International Republican Institute
Dr. Bojan Aleksov; Dr. Blerjana Bino; Dr. Anida Sokol; Dr. Hrvoje Cvijanović; Skënder Përteshi; Biljana Papovic; Alban Bokshi; Ivana Nikolić
Antisemitic Discourse in the Western Balkans: A collection of case studies
Copyright © 2021 International Republican Institute. All rights reserved.
Iva Merheim Eyre – Editorial Supervisor and Research Methodology Design
Dr. Bojan Aleksov – Contributing Editor Historical Background
Jews and Western Balkans Societies
Dr. Bojan Aleksov – Principal Author
Albania Case Study
Dr. Blerjana Bino – Principal Author
Bosnia & Herzegovina Case Study
Dr. Anida Sokol – Principal Author
Dr. Ehlimana Memišević – Research Team
Croatia Case Study
Dr. Hrvoje Cvijanović – Principal Author
Kosovo Case Study
Skënder Përteshi – Principal Author
Montenegro Case Study
Biljana Papovic – Principal Author
Aleksandra Grdinić – Research Team
Tijana Velimirović – Research Team
Milena Gvozdenović – Research Team
North Macedonia Case Study
Alban Bokshi – Principal Author
Serbia Case Study
Ivana Nikolić – Principal Author
Dr. Jelena Subotić – Professor of Political Science at Georgia State University in Atlanta
Dr. Bojan Aleksov – Associate Professor in South-East European History at the University College London
Dr. Florian Bieber – Professor of South East European History and Politics at the University of Graz
Production and Editorial Team
Iva Merheim-Eyre, Brady Hills, Emina Ibrahimovic, Breanna Kerr, Biljana Ljubić, Ryan Mahoney, Hannah Mont, Joanna Rohozinska, Daniel Scaduto, Alison Schafer, Jan Surotchak, Alex Tarascio
Graphic Design & Layout
The purpose of this publication is to provide a complex analysis of antisemitism in the Western Balkans. In cooperation with a team of researchers, the International Republican Institute (IRI) conducted online media monitoring to determine the most common narratives related to antisemitism and the relationship between Western Balkan societies and the local and international Jewish community. The publication contains seven country case studies analyzing online media narratives in the light of each country’s specific historical, legal, and societal background. The aim is to provide information that can be used to assess resilience against antisemitism and hate speech and recommend solutions for identified policy gaps.
The seven countries covered in case studies are Bosnia and Herzegovina, Croatia, Serbia, North Macedonia, Kosovo, Albania, and Montenegro. Locally based IRI partners were tasked with monitoring online media spaces in these countries and analyzing the content of selected online news sources, Facebook sources, and related readers’ comments sections published between January 2019 and May 2020. Furthermore, these partners hand-coded online media content, which allowed them to assess how widely spread particular types of antisemitism are.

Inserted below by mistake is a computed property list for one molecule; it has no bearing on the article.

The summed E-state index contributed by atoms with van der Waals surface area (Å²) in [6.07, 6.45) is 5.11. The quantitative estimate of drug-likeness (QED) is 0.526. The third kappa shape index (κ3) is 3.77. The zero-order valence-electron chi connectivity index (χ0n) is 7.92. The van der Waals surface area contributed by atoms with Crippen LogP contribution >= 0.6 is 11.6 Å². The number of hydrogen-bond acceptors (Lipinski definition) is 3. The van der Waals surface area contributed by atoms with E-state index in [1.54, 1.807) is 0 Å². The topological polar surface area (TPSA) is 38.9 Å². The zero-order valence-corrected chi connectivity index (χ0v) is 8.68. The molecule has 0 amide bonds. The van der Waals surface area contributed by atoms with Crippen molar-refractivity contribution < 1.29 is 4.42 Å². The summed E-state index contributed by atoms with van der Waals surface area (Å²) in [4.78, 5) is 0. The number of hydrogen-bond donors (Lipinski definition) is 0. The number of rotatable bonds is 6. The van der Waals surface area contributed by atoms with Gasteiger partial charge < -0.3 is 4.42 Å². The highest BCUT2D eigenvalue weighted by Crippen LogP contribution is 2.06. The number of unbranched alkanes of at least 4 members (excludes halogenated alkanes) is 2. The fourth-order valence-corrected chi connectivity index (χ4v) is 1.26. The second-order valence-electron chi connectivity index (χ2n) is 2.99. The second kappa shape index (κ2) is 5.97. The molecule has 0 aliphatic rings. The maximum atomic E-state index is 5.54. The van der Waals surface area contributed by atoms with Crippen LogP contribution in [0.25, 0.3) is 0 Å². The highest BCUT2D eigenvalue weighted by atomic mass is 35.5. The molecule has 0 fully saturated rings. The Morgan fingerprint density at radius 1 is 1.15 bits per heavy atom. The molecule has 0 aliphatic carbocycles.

Researchers examined more than 9,000 online media pieces. Although instances of antisemitic speech in online media did not exceed 4 percent of examined content, the research indicated several threats that might affect the increase of antisemitism, as well as susceptibility to other forms of extremism. The urge to assign responsibility for specific historical events and the establishment of common regional historical memory is the overarching context into which narratives related to Jews in the Western Balkans are fed. Antisemitic narratives were not substantially different from narratives seen in other parts of Europe and mainly contained familiar conspiracy theories about control of world financial markets, as well as modern conspiracies such as those claiming intentional development of COVID-19. Besides conspiratorial content, violent and vulgar antisemitic language was common. What seems to be specific to the Western Balkan region is the use of antisemitism (and often the use of a certain form of philosemitism) as a tool to sow or intensify regional conflicts.
Holocaust remembrance was often used as a pretext for criticism of crimes of one ethnic group against another, and Holocaust crimes were used in many online media pieces as a comparison for crimes committed during the 1990s. Narratives about wars of Yugoslav succession often link those conflicts with the events of World War II. As there is no common regional historical memory of the succession wars, the interpretation of events around World War II is also affected. Purposeful misinterpretation or utilization of historical events in populist narratives represents a threat to peaceful democratic transition in the region. This issue is even more serious in relation to insufficient attention to Jewish legacy and antisemitism in areas such as education or the preservation of historical sites.
Although the research didn’t find an abundance of antisemitic statements in examined sources, it did confirm the use of antisemitism in local politics and the utilization of international antisemitic narratives as a tool for amplifying other political narratives. Limitations in legal and law enforcement frameworks and the accessibility of extremist literature could contribute to the rapid increase of antisemitism. Public engagement of local Jewish communities is essential for achieving policies protecting the rights of minorities and cultivating public debate.
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